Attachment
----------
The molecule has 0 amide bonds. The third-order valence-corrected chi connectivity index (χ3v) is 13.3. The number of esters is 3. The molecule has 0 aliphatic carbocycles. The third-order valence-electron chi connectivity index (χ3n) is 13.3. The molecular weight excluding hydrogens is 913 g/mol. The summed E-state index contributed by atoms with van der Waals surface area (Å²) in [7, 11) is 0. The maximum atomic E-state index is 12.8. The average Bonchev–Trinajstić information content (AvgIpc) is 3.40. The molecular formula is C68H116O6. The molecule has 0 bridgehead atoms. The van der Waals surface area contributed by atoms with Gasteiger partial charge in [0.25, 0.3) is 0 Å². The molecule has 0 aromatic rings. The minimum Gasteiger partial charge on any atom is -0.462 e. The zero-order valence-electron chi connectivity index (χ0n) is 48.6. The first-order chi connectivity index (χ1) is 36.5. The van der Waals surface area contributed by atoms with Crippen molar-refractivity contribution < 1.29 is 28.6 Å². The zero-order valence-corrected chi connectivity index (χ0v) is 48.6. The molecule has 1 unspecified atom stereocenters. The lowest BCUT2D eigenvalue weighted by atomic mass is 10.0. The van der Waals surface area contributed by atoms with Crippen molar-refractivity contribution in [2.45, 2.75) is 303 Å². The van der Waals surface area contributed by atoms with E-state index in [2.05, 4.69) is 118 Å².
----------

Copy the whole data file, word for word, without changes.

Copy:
The molecule has 0 amide bonds. The third-order valence-corrected chi connectivity index (χ3v) is 13.3. The number of esters is 3. The molecule has 0 aliphatic carbocycles. The third-order valence-electron chi connectivity index (χ3n) is 13.3. The molecular weight excluding hydrogens is 913 g/mol. The summed E-state index contributed by atoms with van der Waals surface area (Å²) in [7, 11) is 0. The maximum atomic E-state index is 12.8. The average Bonchev–Trinajstić information content (AvgIpc) is 3.40. The molecular formula is C68H116O6. The molecule has 0 bridgehead atoms. The van der Waals surface area contributed by atoms with Gasteiger partial charge in [0.25, 0.3) is 0 Å². The molecule has 0 aromatic rings. The minimum Gasteiger partial charge on any atom is -0.462 e. The zero-order valence-electron chi connectivity index (χ0n) is 48.6. The first-order chi connectivity index (χ1) is 36.5. The van der Waals surface area contributed by atoms with Crippen molar-refractivity contribution < 1.29 is 28.6 Å². The zero-order valence-corrected chi connectivity index (χ0v) is 48.6. The molecule has 1 unspecified atom stereocenters. The lowest BCUT2D eigenvalue weighted by atomic mass is 10.0. The van der Waals surface area contributed by atoms with Crippen molar-refractivity contribution in [2.45, 2.75) is 303 Å². The van der Waals surface area contributed by atoms with E-state index in [2.05, 4.69) is 118 Å².